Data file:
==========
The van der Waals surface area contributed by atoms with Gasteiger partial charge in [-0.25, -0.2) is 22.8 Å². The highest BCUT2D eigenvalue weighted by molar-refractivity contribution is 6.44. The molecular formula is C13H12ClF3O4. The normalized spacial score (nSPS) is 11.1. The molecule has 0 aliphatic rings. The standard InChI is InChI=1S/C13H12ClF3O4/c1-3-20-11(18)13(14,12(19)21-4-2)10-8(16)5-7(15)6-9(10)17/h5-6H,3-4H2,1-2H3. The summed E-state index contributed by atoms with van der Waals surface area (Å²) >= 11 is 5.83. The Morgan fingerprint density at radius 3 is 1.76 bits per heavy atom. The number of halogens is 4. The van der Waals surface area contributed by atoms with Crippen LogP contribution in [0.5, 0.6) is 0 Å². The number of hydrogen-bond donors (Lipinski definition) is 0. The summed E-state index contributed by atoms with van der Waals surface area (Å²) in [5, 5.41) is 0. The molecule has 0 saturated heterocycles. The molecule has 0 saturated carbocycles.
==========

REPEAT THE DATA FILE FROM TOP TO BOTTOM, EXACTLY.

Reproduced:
The van der Waals surface area contributed by atoms with Gasteiger partial charge in [-0.25, -0.2) is 22.8 Å². The highest BCUT2D eigenvalue weighted by molar-refractivity contribution is 6.44. The molecular formula is C13H12ClF3O4. The normalized spacial score (nSPS) is 11.1. The molecule has 0 aliphatic rings. The standard InChI is InChI=1S/C13H12ClF3O4/c1-3-20-11(18)13(14,12(19)21-4-2)10-8(16)5-7(15)6-9(10)17/h5-6H,3-4H2,1-2H3. The summed E-state index contributed by atoms with van der Waals surface area (Å²) >= 11 is 5.83. The Morgan fingerprint density at radius 3 is 1.76 bits per heavy atom. The number of halogens is 4. The van der Waals surface area contributed by atoms with Crippen LogP contribution in [0.5, 0.6) is 0 Å². The number of hydrogen-bond donors (Lipinski definition) is 0. The summed E-state index contributed by atoms with van der Waals surface area (Å²) in [5, 5.41) is 0. The molecule has 0 saturated heterocycles. The molecule has 0 saturated carbocycles.